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Wednesday, June 19, 2024

Peers Express Doubt as Scientist Immerses Himself in the Search for Alien Life

On January 8, 2014, a meteorite headed north of Manus Island off the northeastern coast of Papua New Guinea slammed into the ocean after crashing through Earth’s atmosphere. Sensors across the United States captured its position, speed, and brightness, and filed the information away with other comparable incidents.

For five years, no one questioned that information; in 2019, however, theoretical astrophysicist Avi Loeb and undergraduate student Amir Siraj at Harvard University discovered it. Mr. Siraj found that the fireball was a huge anomaly based on its recorded velocity and heading.

Dr. Loeb led a team last month to the bottom of the western Pacific in search of pieces of the fireball. As of June 21st, he was saying he did. To the dismay of many of his peers, he suggests that such findings may be the means by which scientists locate proof of alien life.

However, many astronomers saw the news as the latest instance of Dr. Loeb making a bold, rushed statement. His statements, as well as a commercial movie playing in Times Square about the hunt for alien life, have been criticised for distorting the public’s understanding of how science truly operates.

To guarantee that only high-quality studies are published, academics assess one another’s work via a procedure called “peer review,” which Dr. Desch noted numerous of his colleagues were suddenly refusing to participate in.

Dr. Loeb has been a prolific cosmologist for the better part of his career, publishing hundreds of publications on topics including black holes, dark matter, the birth of stars, and the ultimate destiny of our cosmos. However, ever since the 2017 flyby of the interstellar object Oumuamua, he has been completely engrossed with the quest for extraterrestrial life. Dr. Loeb argued that the object may be an artefact of intelligent life, while experts questioned whether it was an asteroid or a comet from another star system.

In 2019, they published a paper detailing the finding. The Astrophysical Journal originally rejected the paper, but after the U.S. Space Command announced in a memo that went viral on Twitter that the velocity measurements of the fireball were precise enough to infer interstellar origin, the journal eventually accepted it for publication in November.

According to Peter Brown, a meteor physicist at Western University in Ontario, just appealing to authority isn’t enough. It is unclear how reliable the information from the United States Department of Defence is, which impacts how probable it is that the item originated from another world.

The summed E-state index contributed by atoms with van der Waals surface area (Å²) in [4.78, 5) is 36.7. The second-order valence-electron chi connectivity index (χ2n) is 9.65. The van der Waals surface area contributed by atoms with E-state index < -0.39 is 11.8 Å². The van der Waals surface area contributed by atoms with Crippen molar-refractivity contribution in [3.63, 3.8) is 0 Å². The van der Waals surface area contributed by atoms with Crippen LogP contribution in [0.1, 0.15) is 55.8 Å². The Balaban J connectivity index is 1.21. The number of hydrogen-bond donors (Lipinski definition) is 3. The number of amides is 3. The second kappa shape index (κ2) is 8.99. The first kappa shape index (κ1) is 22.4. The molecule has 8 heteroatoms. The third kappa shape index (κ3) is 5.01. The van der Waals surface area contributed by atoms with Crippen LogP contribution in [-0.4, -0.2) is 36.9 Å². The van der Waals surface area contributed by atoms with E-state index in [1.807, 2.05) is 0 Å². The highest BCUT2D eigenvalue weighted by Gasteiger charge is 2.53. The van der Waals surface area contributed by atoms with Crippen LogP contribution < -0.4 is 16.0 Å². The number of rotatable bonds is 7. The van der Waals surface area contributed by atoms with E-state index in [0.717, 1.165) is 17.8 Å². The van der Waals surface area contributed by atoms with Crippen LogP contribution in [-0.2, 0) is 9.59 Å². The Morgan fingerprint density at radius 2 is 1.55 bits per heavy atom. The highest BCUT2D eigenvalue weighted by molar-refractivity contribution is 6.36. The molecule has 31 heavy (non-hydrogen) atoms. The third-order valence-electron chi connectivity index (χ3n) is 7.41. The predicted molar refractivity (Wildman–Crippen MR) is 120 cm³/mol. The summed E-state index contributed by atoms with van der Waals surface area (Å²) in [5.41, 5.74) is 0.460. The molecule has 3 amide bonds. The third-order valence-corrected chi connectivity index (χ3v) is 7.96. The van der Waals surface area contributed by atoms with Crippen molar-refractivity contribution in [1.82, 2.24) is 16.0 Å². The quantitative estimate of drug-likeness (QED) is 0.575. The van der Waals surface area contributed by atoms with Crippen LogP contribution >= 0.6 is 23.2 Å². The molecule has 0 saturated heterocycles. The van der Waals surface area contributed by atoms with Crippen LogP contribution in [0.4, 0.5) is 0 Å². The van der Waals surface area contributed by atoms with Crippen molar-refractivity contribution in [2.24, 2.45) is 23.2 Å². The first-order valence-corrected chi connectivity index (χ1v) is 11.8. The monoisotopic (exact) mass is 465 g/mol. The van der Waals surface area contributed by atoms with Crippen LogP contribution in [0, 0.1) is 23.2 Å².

For two weeks, the research team towed a specially constructed sledge across the bottom, fitted with magnets, cameras and lights, and retrieved it at regular intervals to check for metallic fragments of the 2014 fireball. At the end of it all, they brought back dozens of shiny beads, each one less than a millimetre in diameter. The spherules were mostly composed of iron, with trace levels of other metals, according to preliminary shipboard studies.

Marine geophysicist Maurice Tivey from Woods Hole Oceanographic Institution, who was not engaged in the voyage but has previously employed underwater robots to explore the seabed in that area, has noted that this is not something that is often seen in the seas near Manus Island.

While the deep water expedition was in progress, scepticism over the mission was rampant at the recent Asteroids, Comets, Meteors Conference. There, Dr. Desch contended that the meteor would have totally burnt up in the atmosphere if the fireball had been travelling as rapidly as claimed.

Dr. Brown, who like Drs. Loeb and Siraj presented data from the NASA fireball catalogue, described a recent study in which he utilised data from a variety of equipment to crosscheck measurements for 17 of the events. His findings, which will be published in The Astrophysical Journal, show that the catalogue data often miscalculates velocities and orientations, with the magnitude of the mistake growing for faster objects.

Even while he cannot see the raw signals from U.S. military sensors, he is confident in their accuracy, unlike many of his peers. The fact that he and his colleagues believe they have recovered meteorite bits at the site pinpointed by those measurements further strengthens their conviction.

The government is unlikely to make public the accuracy of the information collected by such devices. Dr. Loeb has submitted the spherules to be thoroughly analysed and dated to laboratories at Harvard University, the University of California, Berkeley, and the Bruker Corporation in Germany. Aged spherules or those with a unique isotopic signature can only have come from beyond our solar system.

Dr. Loeb himself conducted some of the first reviews at Berkeley. The presence of uranium and lead in early analyses allowed for an age estimate to be made. Dr. Loeb argues that two spherules discovered along the predicted route of the fireball are as ancient as the cosmos.

In contrast, a spherule found beyond the fireball’s course is likely geological or from a separate meteorite, as Dr. Loeb has hypothesised. He calculated that this spherule was several billion years old, or about the same age as the Sun.

Astronomer Don Brownlee from the University of Washington, who used magnets to gather cosmic marbles from the seabed in the 1970s, claims that spherules likely aren’t from natural meteorites if they lack nickel. However, if no oxygen is detected, he argues, it’s very improbable that the material entered Earth’s atmosphere. Dr. Loeb has mentioned the lack of oxygen in his writing, but he has only mentioned the absence of nickel.

A Boyle
A Boyle
I cover Science related topics for The National Era
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